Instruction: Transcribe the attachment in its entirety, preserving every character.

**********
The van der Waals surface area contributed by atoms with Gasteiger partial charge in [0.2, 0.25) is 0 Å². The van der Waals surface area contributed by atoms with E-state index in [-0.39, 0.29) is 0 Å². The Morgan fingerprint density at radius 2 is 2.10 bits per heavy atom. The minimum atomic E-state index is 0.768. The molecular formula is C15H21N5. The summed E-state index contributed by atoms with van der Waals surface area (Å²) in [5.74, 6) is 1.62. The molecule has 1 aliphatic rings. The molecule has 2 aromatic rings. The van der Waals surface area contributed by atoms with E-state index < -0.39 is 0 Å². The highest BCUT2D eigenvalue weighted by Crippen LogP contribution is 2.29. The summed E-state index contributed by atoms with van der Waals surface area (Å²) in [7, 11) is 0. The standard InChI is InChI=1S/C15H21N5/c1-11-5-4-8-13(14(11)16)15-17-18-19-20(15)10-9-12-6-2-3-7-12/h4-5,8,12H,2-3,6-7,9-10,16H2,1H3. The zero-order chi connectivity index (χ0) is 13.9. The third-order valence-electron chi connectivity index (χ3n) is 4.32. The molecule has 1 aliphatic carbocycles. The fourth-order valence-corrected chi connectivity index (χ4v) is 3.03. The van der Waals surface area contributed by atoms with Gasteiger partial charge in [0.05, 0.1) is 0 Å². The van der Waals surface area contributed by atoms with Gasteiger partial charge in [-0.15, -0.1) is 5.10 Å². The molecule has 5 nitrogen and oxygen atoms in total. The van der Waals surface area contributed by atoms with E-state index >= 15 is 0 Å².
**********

The van der Waals surface area contributed by atoms with Gasteiger partial charge in [0.2, 0.25) is 0 Å². The van der Waals surface area contributed by atoms with E-state index in [-0.39, 0.29) is 0 Å². The Morgan fingerprint density at radius 2 is 2.10 bits per heavy atom. The minimum atomic E-state index is 0.768. The molecular formula is C15H21N5. The summed E-state index contributed by atoms with van der Waals surface area (Å²) in [5.74, 6) is 1.62. The molecule has 1 aliphatic rings. The molecule has 2 aromatic rings. The van der Waals surface area contributed by atoms with E-state index < -0.39 is 0 Å². The highest BCUT2D eigenvalue weighted by Crippen LogP contribution is 2.29. The summed E-state index contributed by atoms with van der Waals surface area (Å²) in [7, 11) is 0. The standard InChI is InChI=1S/C15H21N5/c1-11-5-4-8-13(14(11)16)15-17-18-19-20(15)10-9-12-6-2-3-7-12/h4-5,8,12H,2-3,6-7,9-10,16H2,1H3. The zero-order chi connectivity index (χ0) is 13.9. The third-order valence-electron chi connectivity index (χ3n) is 4.32. The molecule has 1 aliphatic carbocycles. The fourth-order valence-corrected chi connectivity index (χ4v) is 3.03. The van der Waals surface area contributed by atoms with Gasteiger partial charge in [0.05, 0.1) is 0 Å². The van der Waals surface area contributed by atoms with Gasteiger partial charge in [-0.15, -0.1) is 5.10 Å². The molecule has 5 nitrogen and oxygen atoms in total. The van der Waals surface area contributed by atoms with E-state index >= 15 is 0 Å².